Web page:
If you live in an area newly effected by drought, you may have some questions about the water situation such as:
- What IS a drought?
- How should I irrigate/water during drought?
- Do I need to pull out my lawn? I’ve heard it’s “bad.”
- Should I turn off my water and let my plants die?
- What about the trees in my landscape? What should I do for them?
A drought is defined as an extended period of time without water. Water below ground is usually at all-time lows. A drought can last for several months to several years.
Many plants can survive a drought surprisingly well. Think of old roses planted in cemeteries hundreds of years ago that are still alive. They aren’t thriving…but they aren’t dead either.
Since we’ve had so little rainfall and hardly any snow pack, some counties are asking residents to limit watering days or asking them not to water at all. Other county residents haven’t been asked to do anything at all yet, but they may be in the future. Strict fines may also be enacted for those who break the watering rules.
The best way to water during a drought (or any other time) is “deeply.” Deep watering is when you use a hose, soaker hose or drip irrigation system to thoroughly water the root zone of your plants.
The key to deep watering is to water slowly. Watering slowly allows water to penetrate the soil and eliminates the chance that water will run off into the storm gutter. It also ensures water goes deeper than just the top few inches of soil.
But how do you know if you are really deep watering? The answer is: you’ve got to dig/check to find out. Use a shovel or a screwdriver to see what’s going on underneath the surface of the soil. Don’t assume you are watering effectively until you investigate. More about this later.
Should I Pull Out my Lawn?
Before you do anything drastic like pull out your lawn, you may want to do an “audit” of your landscape. Ask yourself:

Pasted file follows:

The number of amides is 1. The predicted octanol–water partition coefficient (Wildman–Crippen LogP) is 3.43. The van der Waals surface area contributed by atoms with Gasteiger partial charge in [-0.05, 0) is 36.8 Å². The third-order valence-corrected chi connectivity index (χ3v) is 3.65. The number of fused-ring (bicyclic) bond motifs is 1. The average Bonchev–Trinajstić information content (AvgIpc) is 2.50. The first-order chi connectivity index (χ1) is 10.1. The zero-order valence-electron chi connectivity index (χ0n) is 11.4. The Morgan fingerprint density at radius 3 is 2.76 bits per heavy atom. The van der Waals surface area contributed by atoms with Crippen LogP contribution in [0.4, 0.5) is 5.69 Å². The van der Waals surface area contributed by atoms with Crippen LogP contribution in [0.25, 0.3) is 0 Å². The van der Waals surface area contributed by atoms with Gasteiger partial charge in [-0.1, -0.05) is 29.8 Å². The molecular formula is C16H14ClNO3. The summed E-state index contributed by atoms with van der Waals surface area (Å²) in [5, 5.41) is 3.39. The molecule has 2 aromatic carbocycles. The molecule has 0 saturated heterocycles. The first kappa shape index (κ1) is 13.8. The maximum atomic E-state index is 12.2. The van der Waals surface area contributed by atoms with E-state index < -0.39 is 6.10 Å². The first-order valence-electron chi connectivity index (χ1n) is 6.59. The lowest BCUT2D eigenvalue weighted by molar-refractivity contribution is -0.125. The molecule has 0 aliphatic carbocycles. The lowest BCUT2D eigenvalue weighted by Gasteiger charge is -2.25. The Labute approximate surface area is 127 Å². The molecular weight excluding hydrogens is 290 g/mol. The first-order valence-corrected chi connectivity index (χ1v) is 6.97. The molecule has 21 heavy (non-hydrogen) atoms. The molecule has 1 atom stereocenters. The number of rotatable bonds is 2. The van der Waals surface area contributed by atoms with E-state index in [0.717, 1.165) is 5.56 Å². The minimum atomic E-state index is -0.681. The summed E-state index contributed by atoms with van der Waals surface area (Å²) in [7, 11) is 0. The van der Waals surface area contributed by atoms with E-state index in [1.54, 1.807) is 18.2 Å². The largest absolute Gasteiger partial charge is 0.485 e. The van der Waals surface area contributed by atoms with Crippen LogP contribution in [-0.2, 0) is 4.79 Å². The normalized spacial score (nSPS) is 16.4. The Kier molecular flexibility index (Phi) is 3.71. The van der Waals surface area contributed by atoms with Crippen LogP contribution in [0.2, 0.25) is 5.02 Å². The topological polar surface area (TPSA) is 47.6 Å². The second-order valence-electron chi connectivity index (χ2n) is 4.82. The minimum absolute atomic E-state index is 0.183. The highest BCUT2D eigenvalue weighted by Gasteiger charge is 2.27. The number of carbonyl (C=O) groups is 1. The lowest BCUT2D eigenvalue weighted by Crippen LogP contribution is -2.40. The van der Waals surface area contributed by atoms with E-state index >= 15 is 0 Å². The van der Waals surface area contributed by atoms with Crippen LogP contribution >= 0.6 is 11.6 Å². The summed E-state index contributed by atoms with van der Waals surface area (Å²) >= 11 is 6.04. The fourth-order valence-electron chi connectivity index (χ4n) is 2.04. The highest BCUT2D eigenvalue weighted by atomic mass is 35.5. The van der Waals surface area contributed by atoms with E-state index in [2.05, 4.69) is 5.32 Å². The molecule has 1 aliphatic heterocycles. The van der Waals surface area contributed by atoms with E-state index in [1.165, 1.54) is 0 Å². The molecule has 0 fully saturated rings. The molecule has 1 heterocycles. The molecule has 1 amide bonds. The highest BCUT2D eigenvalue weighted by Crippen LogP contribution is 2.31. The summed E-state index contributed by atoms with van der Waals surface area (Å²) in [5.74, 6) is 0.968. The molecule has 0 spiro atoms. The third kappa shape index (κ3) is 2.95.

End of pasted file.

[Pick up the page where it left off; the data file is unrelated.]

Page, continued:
- When do my sprinklers come on?
- How long do they run?
- Am I watering plants or pavement?
- Could I water less and still have a nice lawn?
- Is there a geyser in my yard when I’m not home?
If you don’t change how you water, it’s possible you may replant your yard with natives and/or Mediterranean plants and still use the same amount of water. Remember, installing a new landscape may take more water than maintaining an established one. Find out how much water you use now and see what you can do to use less. Watering three times per week? Try two and see what happens. Watering the pavement? Try breaking up your watering into shorter shifts, i.e. twice per day for the same total amount of watering time. Also, you may need to rotate your sprinkler heads and point them in the right direction.
Should I Let Everything Die?
When people moved to the west coast from the east coast, they brought a lot of their plants with them. Some do well here, but others need a lot of extra care, extra water and extra fertilizer. If you cut back on your watering and some plants don’t make it, they may have been east coast stragglers. Replace them with plants that require less water. Just remember, they’ll need regular water in the beginning to get established. Also, remember that not all native plants are low-water users. Some live in riparian (river) areas and need regular water.
What about the Trees in my Landscape?
You may have heard the saying, The best time to plant a tree is 20 years ago. The second best time is now. The saying is really true. Trees take time to establish and since you can’t go back in time, preserve the trees you have now. Trees add value to your property and community. They are aesthetically pleasing and provide shade, protection from wind and can even lower your home energy costs. As Joyce Kilmer said, I think that I shall never see, a poem lovely as a tree.
If you live in a county where you are asked not to water, chances are the powers that be haven’t taken into account the value of an established tree. I suggest attending a county meeting and asking them to reconsider and allow residents to preserve their established shade trees.
When watering plants and especially trees, you’ll want to use a principle called “deep watering.” All trees (even those planted in lawn) need deep watering at least once per month during the dry season.
To deep water, use a hose or soaker hose placed away from the base of the tree in its “drip line.” The drip line is an imaginary area underneath a tree where its canopy casts a shadow. Picture a tree on a sunny day and the area of shade beneath it-observe your tree and find this area of shade. Then encircle the tree with a soaker hose or use a regular hose and move it around the drip line. When you water, allow the water to slowly percolate for several hours.
If you use a soaker hose, the packaging should indicate how long it takes the hose to emit 1″ of water. You may need several soaker hoses for a large tree. If you use a regular hose, you’ll need to set a timer and move it every 30 minutes or so.
After watering for several hours, take a screwdriver and push it into the ground. You should be able to easily push it into the ground to a depth of 6-8 inches in the places where you’ve watered. If you can’t, you need to add more water